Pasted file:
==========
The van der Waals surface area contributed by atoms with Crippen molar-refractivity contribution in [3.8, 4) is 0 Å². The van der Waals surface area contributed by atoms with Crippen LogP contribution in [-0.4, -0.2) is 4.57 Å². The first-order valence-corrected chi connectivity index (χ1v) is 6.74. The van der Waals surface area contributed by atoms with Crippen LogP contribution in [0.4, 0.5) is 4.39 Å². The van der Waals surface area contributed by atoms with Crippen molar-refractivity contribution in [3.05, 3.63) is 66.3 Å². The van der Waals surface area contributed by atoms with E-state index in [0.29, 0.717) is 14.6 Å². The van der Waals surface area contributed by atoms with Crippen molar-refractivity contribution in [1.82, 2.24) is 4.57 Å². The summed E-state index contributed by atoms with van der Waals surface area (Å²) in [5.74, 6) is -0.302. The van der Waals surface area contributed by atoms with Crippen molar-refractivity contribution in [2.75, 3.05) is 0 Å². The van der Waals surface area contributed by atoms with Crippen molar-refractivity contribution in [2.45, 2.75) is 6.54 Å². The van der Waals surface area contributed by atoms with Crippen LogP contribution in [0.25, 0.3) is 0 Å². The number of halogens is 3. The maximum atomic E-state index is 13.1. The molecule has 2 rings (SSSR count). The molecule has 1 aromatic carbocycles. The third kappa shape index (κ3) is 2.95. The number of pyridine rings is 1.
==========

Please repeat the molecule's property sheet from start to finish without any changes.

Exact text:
The van der Waals surface area contributed by atoms with Crippen molar-refractivity contribution in [3.8, 4) is 0 Å². The van der Waals surface area contributed by atoms with Crippen LogP contribution in [-0.4, -0.2) is 4.57 Å². The first-order valence-corrected chi connectivity index (χ1v) is 6.74. The van der Waals surface area contributed by atoms with Crippen LogP contribution in [0.4, 0.5) is 4.39 Å². The van der Waals surface area contributed by atoms with Crippen molar-refractivity contribution in [3.05, 3.63) is 66.3 Å². The van der Waals surface area contributed by atoms with E-state index in [0.29, 0.717) is 14.6 Å². The van der Waals surface area contributed by atoms with Crippen molar-refractivity contribution in [1.82, 2.24) is 4.57 Å². The summed E-state index contributed by atoms with van der Waals surface area (Å²) in [5.74, 6) is -0.302. The van der Waals surface area contributed by atoms with Crippen molar-refractivity contribution in [2.75, 3.05) is 0 Å². The van der Waals surface area contributed by atoms with Crippen molar-refractivity contribution in [2.45, 2.75) is 6.54 Å². The van der Waals surface area contributed by atoms with Crippen LogP contribution in [0.25, 0.3) is 0 Å². The number of halogens is 3. The maximum atomic E-state index is 13.1. The molecule has 2 rings (SSSR count). The molecule has 1 aromatic carbocycles. The third kappa shape index (κ3) is 2.95. The number of pyridine rings is 1.